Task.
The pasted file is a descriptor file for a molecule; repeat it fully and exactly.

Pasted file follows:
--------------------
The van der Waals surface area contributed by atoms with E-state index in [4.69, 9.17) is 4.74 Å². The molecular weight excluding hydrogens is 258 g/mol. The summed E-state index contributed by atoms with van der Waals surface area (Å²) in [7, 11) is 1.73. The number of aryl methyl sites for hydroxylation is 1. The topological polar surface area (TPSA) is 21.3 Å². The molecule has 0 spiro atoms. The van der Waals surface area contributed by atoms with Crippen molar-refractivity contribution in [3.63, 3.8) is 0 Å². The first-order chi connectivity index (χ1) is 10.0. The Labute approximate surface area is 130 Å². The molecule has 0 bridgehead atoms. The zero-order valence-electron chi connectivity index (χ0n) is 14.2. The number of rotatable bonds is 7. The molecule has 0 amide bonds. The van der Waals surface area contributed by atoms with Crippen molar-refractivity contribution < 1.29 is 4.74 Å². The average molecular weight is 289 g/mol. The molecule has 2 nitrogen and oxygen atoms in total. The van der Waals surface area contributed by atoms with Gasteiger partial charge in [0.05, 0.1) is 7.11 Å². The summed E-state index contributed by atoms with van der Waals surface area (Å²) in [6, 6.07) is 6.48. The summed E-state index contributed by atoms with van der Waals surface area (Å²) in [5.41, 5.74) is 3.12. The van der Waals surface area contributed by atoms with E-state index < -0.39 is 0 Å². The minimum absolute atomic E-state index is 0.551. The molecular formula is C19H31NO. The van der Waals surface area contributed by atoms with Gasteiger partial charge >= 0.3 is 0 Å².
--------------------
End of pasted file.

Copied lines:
The van der Waals surface area contributed by atoms with E-state index in [4.69, 9.17) is 4.74 Å². The molecular weight excluding hydrogens is 258 g/mol. The summed E-state index contributed by atoms with van der Waals surface area (Å²) in [7, 11) is 1.73. The number of aryl methyl sites for hydroxylation is 1. The topological polar surface area (TPSA) is 21.3 Å². The molecule has 0 spiro atoms. The van der Waals surface area contributed by atoms with Crippen molar-refractivity contribution in [3.63, 3.8) is 0 Å². The first-order chi connectivity index (χ1) is 10.0. The Labute approximate surface area is 130 Å². The molecule has 0 bridgehead atoms. The zero-order valence-electron chi connectivity index (χ0n) is 14.2. The number of rotatable bonds is 7. The molecule has 0 amide bonds. The van der Waals surface area contributed by atoms with Crippen molar-refractivity contribution < 1.29 is 4.74 Å². The average molecular weight is 289 g/mol. The molecule has 2 nitrogen and oxygen atoms in total. The van der Waals surface area contributed by atoms with Gasteiger partial charge in [0.05, 0.1) is 7.11 Å². The summed E-state index contributed by atoms with van der Waals surface area (Å²) in [6, 6.07) is 6.48. The summed E-state index contributed by atoms with van der Waals surface area (Å²) in [5.41, 5.74) is 3.12. The van der Waals surface area contributed by atoms with E-state index < -0.39 is 0 Å². The minimum absolute atomic E-state index is 0.551. The molecular formula is C19H31NO. The van der Waals surface area contributed by atoms with Gasteiger partial charge >= 0.3 is 0 Å².